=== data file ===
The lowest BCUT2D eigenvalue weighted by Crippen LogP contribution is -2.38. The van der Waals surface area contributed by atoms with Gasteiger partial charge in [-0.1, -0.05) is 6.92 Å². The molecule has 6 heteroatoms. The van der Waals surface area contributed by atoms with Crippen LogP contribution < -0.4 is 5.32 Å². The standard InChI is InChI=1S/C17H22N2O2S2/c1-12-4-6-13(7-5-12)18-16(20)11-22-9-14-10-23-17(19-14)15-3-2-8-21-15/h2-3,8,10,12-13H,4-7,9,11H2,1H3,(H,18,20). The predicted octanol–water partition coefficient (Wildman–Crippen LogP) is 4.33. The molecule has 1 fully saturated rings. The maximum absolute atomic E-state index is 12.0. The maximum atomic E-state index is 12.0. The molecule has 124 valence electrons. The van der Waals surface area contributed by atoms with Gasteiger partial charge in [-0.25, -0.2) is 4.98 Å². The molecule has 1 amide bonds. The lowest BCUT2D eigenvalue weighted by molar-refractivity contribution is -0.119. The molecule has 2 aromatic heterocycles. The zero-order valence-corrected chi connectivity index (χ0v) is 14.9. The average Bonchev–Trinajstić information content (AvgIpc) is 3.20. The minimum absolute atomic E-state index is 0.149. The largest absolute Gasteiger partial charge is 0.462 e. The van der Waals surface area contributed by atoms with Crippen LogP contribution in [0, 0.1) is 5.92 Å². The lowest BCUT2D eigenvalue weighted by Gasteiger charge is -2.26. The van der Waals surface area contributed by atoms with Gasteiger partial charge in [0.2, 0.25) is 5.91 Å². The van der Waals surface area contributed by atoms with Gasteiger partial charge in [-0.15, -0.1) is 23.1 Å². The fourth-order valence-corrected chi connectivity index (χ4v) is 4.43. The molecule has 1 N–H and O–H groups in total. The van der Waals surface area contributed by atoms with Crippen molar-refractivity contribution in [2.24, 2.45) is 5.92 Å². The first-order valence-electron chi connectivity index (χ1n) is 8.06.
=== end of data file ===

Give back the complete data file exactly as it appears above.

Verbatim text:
The lowest BCUT2D eigenvalue weighted by Crippen LogP contribution is -2.38. The van der Waals surface area contributed by atoms with Gasteiger partial charge in [-0.1, -0.05) is 6.92 Å². The molecule has 6 heteroatoms. The van der Waals surface area contributed by atoms with Crippen LogP contribution < -0.4 is 5.32 Å². The standard InChI is InChI=1S/C17H22N2O2S2/c1-12-4-6-13(7-5-12)18-16(20)11-22-9-14-10-23-17(19-14)15-3-2-8-21-15/h2-3,8,10,12-13H,4-7,9,11H2,1H3,(H,18,20). The predicted octanol–water partition coefficient (Wildman–Crippen LogP) is 4.33. The molecule has 1 fully saturated rings. The maximum absolute atomic E-state index is 12.0. The maximum atomic E-state index is 12.0. The molecule has 124 valence electrons. The van der Waals surface area contributed by atoms with Gasteiger partial charge in [-0.25, -0.2) is 4.98 Å². The molecule has 1 amide bonds. The lowest BCUT2D eigenvalue weighted by molar-refractivity contribution is -0.119. The molecule has 2 aromatic heterocycles. The zero-order valence-corrected chi connectivity index (χ0v) is 14.9. The average Bonchev–Trinajstić information content (AvgIpc) is 3.20. The minimum absolute atomic E-state index is 0.149. The largest absolute Gasteiger partial charge is 0.462 e. The van der Waals surface area contributed by atoms with Crippen LogP contribution in [0, 0.1) is 5.92 Å². The lowest BCUT2D eigenvalue weighted by Gasteiger charge is -2.26. The van der Waals surface area contributed by atoms with Gasteiger partial charge in [0.2, 0.25) is 5.91 Å². The van der Waals surface area contributed by atoms with Gasteiger partial charge in [-0.15, -0.1) is 23.1 Å². The fourth-order valence-corrected chi connectivity index (χ4v) is 4.43. The molecule has 1 N–H and O–H groups in total. The van der Waals surface area contributed by atoms with Crippen molar-refractivity contribution in [2.24, 2.45) is 5.92 Å². The first-order valence-electron chi connectivity index (χ1n) is 8.06.